An Introduction to OpenSSL Programming, Part II of II
We saw earlier that rehandshaking could cause SSL_write() to return with SSL_ERROR_WANT_READ. Similarly, SSL_read() can return with SSL_ERROR_WANT_WRITE if rehandshake occurs and the write buffers fill up (this is relatively unusual on modern platforms since the write buffers are generally large enough to accommodate typical SSL handshake records). In either case, the correct procedure is to select for read/write-ability and then reissue the offending call. This leads to some confusing logic since it means that under certain circumstances you respond to a socket being ready to read by calling SSL_write().
Let's take the case of SSL_write() first. If SSL_write() returns SSL_ERROR_WANT_READ we set the state variable write_blocked_on_read. Ordinarily, this would cause us to call SSL_read() but because write blocked on read is set, we skip the read loop and fall through to the write loop where the call to SSL_write() is reissued. Note that since the SSL handshake requires a number of reads and writes, it's quite possible that this call won't complete either, and we'll have to reenter the select() loop.
Now consider the case of SSL_read(). If SSL_read() returns SSL_ERROR_WANT_WRITE we set the state variable read_blocked_on_write and reenter the select() loop waiting for the socket to be writable. When it is we arrange to call SSL_read() again (see the second line of the test right after the call to select(). Note that after we call SSL_read() we fall through the the write section of the loop. However, even though the socket is writeable and so the FD ISSET test passes, SSL_write() will only be called if c2sl is nonzero and there's really data to write.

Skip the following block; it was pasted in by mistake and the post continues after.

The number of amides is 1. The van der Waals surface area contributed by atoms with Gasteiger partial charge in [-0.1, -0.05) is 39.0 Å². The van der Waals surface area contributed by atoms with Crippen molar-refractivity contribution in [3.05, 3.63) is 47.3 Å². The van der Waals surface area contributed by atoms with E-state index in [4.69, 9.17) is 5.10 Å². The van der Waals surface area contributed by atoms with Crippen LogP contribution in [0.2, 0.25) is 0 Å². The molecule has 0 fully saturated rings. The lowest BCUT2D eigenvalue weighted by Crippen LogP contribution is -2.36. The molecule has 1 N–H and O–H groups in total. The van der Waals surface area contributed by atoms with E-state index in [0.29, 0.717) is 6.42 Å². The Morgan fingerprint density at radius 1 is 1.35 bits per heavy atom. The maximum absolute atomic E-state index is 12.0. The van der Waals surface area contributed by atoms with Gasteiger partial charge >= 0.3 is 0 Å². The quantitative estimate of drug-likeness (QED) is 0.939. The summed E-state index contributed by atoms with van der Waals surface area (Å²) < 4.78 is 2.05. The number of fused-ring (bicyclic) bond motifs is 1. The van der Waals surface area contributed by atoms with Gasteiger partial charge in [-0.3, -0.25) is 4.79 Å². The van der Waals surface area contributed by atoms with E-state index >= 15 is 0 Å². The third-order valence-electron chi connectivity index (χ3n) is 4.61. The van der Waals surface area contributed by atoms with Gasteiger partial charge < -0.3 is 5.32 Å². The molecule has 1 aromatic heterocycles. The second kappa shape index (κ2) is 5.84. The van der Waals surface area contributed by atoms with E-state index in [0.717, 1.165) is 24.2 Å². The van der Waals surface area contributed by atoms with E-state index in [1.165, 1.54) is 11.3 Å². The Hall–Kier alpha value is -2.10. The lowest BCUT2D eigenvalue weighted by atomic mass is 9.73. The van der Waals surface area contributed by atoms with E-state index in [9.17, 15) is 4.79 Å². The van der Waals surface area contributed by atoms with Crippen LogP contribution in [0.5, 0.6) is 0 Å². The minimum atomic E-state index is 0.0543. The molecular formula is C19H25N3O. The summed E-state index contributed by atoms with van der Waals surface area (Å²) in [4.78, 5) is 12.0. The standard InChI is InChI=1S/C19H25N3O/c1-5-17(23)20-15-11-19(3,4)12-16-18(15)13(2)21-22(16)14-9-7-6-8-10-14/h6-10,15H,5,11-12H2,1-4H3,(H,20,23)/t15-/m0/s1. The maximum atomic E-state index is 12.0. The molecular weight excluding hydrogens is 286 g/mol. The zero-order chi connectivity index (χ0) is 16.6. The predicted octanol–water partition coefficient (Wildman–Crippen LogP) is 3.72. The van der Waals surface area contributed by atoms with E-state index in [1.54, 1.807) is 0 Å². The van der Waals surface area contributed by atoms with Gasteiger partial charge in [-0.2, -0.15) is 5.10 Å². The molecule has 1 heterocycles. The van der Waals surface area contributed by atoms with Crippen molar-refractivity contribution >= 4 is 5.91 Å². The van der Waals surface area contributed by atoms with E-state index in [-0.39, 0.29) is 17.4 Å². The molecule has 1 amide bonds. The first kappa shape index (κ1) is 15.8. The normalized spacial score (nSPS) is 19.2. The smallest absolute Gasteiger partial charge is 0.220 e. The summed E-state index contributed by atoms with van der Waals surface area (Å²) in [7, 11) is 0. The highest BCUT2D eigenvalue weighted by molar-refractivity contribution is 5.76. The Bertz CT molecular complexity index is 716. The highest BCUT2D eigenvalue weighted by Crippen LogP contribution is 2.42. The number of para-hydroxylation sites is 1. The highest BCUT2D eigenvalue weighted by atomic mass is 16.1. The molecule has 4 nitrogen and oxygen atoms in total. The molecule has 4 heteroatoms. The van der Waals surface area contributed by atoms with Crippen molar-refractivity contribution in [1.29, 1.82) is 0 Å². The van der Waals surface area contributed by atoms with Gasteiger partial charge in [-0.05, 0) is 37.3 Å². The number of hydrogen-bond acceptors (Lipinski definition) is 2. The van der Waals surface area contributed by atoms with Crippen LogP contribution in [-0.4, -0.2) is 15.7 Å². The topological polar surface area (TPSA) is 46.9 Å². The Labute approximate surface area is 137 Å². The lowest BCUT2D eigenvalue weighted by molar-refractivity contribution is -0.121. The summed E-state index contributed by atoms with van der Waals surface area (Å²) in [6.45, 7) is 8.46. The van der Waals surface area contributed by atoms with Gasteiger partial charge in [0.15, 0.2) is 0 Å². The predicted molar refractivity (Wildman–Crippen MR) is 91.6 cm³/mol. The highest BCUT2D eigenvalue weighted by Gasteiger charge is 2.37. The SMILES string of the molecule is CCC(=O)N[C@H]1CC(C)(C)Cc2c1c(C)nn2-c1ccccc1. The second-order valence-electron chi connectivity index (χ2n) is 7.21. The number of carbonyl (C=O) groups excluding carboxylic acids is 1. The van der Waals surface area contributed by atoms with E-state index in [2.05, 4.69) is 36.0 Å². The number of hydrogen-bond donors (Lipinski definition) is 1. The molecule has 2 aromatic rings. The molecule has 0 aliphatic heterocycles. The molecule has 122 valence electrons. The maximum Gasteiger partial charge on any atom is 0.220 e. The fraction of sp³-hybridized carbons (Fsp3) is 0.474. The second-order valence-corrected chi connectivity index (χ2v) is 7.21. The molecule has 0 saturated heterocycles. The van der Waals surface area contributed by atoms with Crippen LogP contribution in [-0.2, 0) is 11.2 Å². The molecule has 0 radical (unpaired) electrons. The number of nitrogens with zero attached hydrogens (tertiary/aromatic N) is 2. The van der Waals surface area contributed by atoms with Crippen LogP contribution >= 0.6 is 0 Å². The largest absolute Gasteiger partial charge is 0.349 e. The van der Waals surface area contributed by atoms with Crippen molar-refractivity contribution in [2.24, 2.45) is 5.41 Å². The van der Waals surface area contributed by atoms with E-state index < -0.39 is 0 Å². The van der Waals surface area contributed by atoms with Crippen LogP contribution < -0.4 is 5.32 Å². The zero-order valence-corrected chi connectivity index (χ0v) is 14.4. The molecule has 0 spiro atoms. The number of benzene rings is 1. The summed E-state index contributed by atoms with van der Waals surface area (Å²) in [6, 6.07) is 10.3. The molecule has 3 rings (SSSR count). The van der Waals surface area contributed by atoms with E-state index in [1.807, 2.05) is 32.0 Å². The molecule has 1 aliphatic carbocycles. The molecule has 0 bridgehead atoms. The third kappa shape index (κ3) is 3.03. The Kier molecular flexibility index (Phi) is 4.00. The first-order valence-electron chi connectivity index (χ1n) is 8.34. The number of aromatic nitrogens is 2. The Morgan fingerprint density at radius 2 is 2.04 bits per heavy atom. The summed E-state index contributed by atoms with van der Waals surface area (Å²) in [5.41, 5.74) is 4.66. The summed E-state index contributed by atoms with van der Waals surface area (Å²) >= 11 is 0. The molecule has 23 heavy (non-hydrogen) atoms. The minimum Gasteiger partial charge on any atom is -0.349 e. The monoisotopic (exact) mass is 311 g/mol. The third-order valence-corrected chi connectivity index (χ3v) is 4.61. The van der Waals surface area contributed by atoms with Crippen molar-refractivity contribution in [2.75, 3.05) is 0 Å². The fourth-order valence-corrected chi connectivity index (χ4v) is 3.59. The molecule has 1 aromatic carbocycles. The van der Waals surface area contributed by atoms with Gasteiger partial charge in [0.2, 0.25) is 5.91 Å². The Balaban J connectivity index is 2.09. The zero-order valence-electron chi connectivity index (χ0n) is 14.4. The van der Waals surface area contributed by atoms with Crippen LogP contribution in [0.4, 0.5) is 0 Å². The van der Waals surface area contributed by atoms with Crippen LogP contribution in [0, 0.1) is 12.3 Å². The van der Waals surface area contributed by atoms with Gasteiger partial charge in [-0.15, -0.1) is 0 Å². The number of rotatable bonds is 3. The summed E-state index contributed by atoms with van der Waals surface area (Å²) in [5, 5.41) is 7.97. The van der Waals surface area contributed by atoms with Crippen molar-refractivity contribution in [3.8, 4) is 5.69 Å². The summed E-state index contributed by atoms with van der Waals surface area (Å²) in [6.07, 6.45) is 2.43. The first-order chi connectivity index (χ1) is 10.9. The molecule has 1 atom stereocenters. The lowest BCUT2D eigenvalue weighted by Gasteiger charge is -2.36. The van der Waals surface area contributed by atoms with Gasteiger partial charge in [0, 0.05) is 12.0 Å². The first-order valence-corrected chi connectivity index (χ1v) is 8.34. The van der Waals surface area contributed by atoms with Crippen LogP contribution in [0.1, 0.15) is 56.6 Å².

Taken together, these articles demonstrate most of the essentials of writing SSL clients and servers with OpenSSL. However, OpenSSL offers a number of other powerful features that we don't cover, including:
Underlying OpenSSL's SSL implementation is a crypto toolkit implementing all the major cryptographic primitives, including RSA, DH, DES, 3DES, RC4, AES, SHA and MD5, as well as an ASN.1 encoder. Thus, OpenSSL is useful for people writing other kinds of cryptographic applications, even if they don't involve SSL.
OpenSSL contains the basic software required to write a certificate authority (CA). A number of CAs have been written on top of OpenSSL, including the free OpenCA project (see the references section).
OpenSSL now includes an S/MIME implementation, allowing it to be used to write secure mail clients. This is still somewhat of a hard hat area--the S/MIME support isn't quite complete yet and neither is the documentation.
Parts of this article were adapted from my book SSL and TLS: Designing and Building Secure Systems, Addison-Wesley 2000. SSL and TLS offers a comprehensive guide to the SSL protocol and its applications. See www.rtfm.com/sslbook for more information.
Machine-readable source code for the programs presented here can be downloaded from the author's web site at: www.rtfm.com/openssl-examples. The source code is available under a BSD-style license.